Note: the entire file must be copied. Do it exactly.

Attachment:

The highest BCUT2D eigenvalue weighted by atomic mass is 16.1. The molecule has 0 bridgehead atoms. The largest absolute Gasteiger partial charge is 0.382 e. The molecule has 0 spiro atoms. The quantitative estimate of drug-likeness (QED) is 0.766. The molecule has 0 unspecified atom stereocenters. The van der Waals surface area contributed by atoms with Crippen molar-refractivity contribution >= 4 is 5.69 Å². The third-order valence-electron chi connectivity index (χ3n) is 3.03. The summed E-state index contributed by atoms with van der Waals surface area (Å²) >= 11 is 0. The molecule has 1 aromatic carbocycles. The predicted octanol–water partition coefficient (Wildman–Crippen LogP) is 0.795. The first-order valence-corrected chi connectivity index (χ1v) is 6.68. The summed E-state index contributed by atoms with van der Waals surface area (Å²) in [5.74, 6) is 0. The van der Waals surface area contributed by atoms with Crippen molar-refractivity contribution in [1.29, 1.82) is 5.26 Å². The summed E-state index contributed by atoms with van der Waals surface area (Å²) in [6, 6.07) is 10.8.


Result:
The highest BCUT2D eigenvalue weighted by atomic mass is 16.1. The molecule has 0 bridgehead atoms. The largest absolute Gasteiger partial charge is 0.382 e. The molecule has 0 spiro atoms. The quantitative estimate of drug-likeness (QED) is 0.766. The molecule has 0 unspecified atom stereocenters. The van der Waals surface area contributed by atoms with Crippen molar-refractivity contribution >= 4 is 5.69 Å². The third-order valence-electron chi connectivity index (χ3n) is 3.03. The summed E-state index contributed by atoms with van der Waals surface area (Å²) >= 11 is 0. The molecule has 1 aromatic carbocycles. The predicted octanol–water partition coefficient (Wildman–Crippen LogP) is 0.795. The first-order valence-corrected chi connectivity index (χ1v) is 6.68. The summed E-state index contributed by atoms with van der Waals surface area (Å²) in [5.74, 6) is 0. The van der Waals surface area contributed by atoms with Crippen molar-refractivity contribution in [1.29, 1.82) is 5.26 Å². The summed E-state index contributed by atoms with van der Waals surface area (Å²) in [6, 6.07) is 10.8.